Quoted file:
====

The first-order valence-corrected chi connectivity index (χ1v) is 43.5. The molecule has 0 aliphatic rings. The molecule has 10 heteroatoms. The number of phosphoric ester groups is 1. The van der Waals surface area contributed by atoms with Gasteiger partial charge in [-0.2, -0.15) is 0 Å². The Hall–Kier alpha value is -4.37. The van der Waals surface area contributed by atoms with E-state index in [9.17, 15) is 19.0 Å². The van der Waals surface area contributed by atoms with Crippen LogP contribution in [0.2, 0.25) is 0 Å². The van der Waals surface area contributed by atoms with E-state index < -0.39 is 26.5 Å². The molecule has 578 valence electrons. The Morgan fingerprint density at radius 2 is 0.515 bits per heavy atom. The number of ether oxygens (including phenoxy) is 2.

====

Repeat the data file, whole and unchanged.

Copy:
The first-order valence-corrected chi connectivity index (χ1v) is 43.5. The molecule has 0 aliphatic rings. The molecule has 10 heteroatoms. The number of phosphoric ester groups is 1. The van der Waals surface area contributed by atoms with Gasteiger partial charge in [-0.2, -0.15) is 0 Å². The Hall–Kier alpha value is -4.37. The van der Waals surface area contributed by atoms with E-state index in [9.17, 15) is 19.0 Å². The van der Waals surface area contributed by atoms with Crippen LogP contribution in [0.2, 0.25) is 0 Å². The van der Waals surface area contributed by atoms with E-state index < -0.39 is 26.5 Å². The molecule has 578 valence electrons. The Morgan fingerprint density at radius 2 is 0.515 bits per heavy atom. The number of ether oxygens (including phenoxy) is 2.